Challenging Religious Myths 2: Atheism is just another Religion
Myth 2: Atheism is just another religion.
This myth is being resurrected again by people ranging from academics trying to counter some of the influence of the recent spate of books challenging faith, to extremists wanting atheists banned from American schools by using the ruling that religion and state must be kept separate.
It was the good Catholic G.K.Chesterton who sought to tease atheists by saying ‘there are only two kinds of people; those who accept dogmas and know it, and those who accept dogmas and don’t know it’. Atheists would reject his categories and go on to argue that there are at least three kinds of people; the two that Chesterton mentioned and a third category who know an unhelpful and untrue dogma when they see it and are quite capable of rejecting it.
Atheism, of course, is not another religion. Although non-theistic religions such as Buddhism and Confucianism exist, most religions, are based on a belief in gods or a god, and atheists reject such a notion. Let me quote A.C.Grayling who makes the point so elegantly:
By definition a religion is something centred on belief in the existence of supernatural agencies or entities in the universe; and not merely their existence, but their interest in human beings on the planet; and not merely their interest, but their particularly detailed interest in what humans wear, what they eat, when they eat it, what they read or see, what they treat as clean or unclean, who they have sex with and how and when; and so for a multitude of other things, like making women invisible beneath enveloping clothing, or strapping little boxes to their foreheads, or iterating formulae by rote five time a day, and so endlessly forth; with threats of punishment for getting any of it wrong. But naturalism (atheism) does not premise such belief. (P.29 in Grayling, A.C., (2007) Against All Gods. London: Oberon Books.)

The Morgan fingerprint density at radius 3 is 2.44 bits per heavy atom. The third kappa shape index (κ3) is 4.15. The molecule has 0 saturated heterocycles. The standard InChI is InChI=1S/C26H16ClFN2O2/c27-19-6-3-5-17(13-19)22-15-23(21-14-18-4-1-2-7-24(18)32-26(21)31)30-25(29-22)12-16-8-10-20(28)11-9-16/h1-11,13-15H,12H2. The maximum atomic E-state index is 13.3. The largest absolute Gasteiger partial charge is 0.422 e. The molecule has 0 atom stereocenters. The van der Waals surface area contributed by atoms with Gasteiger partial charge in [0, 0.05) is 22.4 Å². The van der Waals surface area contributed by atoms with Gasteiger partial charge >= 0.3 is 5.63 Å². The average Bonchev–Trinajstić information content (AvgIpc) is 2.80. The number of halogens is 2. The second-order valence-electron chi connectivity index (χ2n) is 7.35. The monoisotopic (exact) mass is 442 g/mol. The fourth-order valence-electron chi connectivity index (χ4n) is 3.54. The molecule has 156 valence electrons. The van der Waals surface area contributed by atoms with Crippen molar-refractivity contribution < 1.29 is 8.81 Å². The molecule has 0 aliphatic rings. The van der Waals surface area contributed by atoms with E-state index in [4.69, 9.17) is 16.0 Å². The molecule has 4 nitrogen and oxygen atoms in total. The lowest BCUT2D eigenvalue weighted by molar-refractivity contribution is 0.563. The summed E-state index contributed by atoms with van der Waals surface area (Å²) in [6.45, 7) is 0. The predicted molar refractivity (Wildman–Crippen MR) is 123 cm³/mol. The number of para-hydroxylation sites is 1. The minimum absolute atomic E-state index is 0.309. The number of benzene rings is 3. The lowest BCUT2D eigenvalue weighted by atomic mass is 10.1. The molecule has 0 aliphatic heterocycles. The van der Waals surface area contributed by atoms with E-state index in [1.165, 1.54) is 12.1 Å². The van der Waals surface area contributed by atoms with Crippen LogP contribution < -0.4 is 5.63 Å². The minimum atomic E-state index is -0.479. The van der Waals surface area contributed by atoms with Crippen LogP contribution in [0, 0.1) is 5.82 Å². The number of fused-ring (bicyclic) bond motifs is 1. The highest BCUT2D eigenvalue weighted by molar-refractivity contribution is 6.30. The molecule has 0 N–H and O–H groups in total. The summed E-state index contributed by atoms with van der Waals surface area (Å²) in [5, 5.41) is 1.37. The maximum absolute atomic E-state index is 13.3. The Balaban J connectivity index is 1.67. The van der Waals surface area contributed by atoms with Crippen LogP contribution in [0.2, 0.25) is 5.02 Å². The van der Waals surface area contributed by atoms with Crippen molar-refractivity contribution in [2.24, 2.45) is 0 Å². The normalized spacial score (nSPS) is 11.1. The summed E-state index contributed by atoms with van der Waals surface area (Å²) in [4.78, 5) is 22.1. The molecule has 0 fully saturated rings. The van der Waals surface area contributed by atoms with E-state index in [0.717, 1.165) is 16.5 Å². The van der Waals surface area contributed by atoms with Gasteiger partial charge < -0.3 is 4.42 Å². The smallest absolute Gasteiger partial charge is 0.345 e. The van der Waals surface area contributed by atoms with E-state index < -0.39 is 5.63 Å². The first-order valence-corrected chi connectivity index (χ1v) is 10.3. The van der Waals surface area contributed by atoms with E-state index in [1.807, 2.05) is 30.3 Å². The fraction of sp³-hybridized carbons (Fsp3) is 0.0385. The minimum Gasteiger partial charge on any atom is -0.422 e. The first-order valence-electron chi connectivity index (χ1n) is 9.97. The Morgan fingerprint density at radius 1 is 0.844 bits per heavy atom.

Not only are there no supernatural beings in atheism, there are a whole load of other things that aren’t there either. All religions, including non-theist ones have clearly defined sets of beliefs, rituals, and practices. However, in atheism there are: no common beliefs, no laws or regulations, no churches or rituals, no unified concept of spirituality, no scriptures, no priesthood, no founders, no holidays, no identifying clothing (or underwear), no concept of the afterlife, and no creation myth. Individual atheists are free to work things out for themselves; the only common denominators are a rejection of the supernatural as a force for organising their lives, and a lack of bodies trying to instill uniformity of belief or practice.
Ah, say the theists, you must believe in something. You have replaced god with humankind. You just worship another god.
First, there is no worship, but just an acceptance that as we rely on human beings and the knowledge that they can bring to a matter to sort out the wheel mechanism for safely landing a jumbo jet and the brake mechanism in our cars, we can also listen to what they have to say about a whole range of other matters to, without feeling the need to invoke the supernatural. There is an understanding that human beings are fallible, a willingness to engage in logical argument about premises, a willingness to examine evidence, and a willingness to change in the light of new evidence. This isn’t religious. It is just saying that for most of our lives we use reason and science and common sense to get on with things, and we see no reason to abandon that (without evidence) on other matters.